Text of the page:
But though she couldn’t hold back the natural developments, she sure could try to stop the social ones.  For example, I was forbidden to shave my legs despite the fact that, as I’ve written before,  I have the terrible combination of dark hair and translucently fair skin.  The first few months of 9th grade were thus an ordeal of mortification, and soon after my 13th birthday I decided I was going to shave my legs whether my mother liked it or not.  Of course, I had no idea what I was doing and though I mostly managed OK, I somehow gashed one of my ankles (with a safety razor yet) and could not stop the bleeding for a frighteningly long time (the scar was visible for years afterward).  I’m not sure when she realized I was doing it, because nothing was said; she just started buying more disposable razors.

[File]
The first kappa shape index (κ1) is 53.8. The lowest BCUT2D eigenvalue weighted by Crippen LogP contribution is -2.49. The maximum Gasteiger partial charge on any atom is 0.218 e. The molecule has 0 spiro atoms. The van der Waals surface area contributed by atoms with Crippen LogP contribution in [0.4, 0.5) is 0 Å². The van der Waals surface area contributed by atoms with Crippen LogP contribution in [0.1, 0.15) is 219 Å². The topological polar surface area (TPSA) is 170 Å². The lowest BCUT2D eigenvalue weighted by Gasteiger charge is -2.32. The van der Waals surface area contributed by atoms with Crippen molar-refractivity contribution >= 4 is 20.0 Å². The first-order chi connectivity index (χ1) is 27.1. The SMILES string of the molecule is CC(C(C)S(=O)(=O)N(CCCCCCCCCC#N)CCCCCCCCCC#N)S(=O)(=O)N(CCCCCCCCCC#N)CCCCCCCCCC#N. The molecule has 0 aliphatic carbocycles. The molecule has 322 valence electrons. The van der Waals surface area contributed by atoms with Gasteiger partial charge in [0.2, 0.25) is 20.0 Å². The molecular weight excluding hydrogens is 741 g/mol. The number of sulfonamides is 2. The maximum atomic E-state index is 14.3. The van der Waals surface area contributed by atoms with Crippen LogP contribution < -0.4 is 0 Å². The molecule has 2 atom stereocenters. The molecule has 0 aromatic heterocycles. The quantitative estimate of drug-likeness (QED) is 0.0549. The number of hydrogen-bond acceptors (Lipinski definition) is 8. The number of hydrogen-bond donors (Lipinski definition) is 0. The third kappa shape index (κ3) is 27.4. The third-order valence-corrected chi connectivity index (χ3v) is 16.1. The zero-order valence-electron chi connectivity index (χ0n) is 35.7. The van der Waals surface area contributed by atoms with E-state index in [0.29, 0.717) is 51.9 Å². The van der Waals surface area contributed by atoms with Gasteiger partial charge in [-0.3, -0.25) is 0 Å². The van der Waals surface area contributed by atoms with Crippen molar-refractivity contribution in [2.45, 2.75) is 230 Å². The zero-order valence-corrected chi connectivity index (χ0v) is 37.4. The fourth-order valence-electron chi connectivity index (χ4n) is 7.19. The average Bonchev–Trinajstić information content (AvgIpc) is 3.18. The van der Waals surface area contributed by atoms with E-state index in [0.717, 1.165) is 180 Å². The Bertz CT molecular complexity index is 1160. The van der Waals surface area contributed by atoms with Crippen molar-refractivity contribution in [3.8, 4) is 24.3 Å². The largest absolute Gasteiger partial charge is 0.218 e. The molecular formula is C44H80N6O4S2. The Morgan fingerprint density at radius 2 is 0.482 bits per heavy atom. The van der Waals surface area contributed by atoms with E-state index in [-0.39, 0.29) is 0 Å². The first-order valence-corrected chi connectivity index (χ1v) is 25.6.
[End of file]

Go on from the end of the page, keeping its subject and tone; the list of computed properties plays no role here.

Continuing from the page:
Makeup was another forbidden fruit; due to chronically chapped lips I was allowed clear lip gloss from the age of 12, and when (at about 14) I started crying and fussing and carrying on about pimples she relented enough to allow concealer and powder, but colored lipstick, eye shadow and such were absolutely off-limits.  This actually worked out all right because I had been blessed with spectacularly long eyelashes and a lovely natural coloring which made everyday makeup unnecessary; years later I actually did most of my calls with no makeup at all because I didn’t need it.  Still, I was pretty excited when, after I turned 16, I was finally allowed to wear real makeup for the dates I was finally allowed to go on.  Of course, I really hadn’t waited for permission; I had already learned how to “do my face” years before from less-restricted friends, and in fact had often made up when going places with those friends (though I was always careful to wash my face thoroughly before coming home).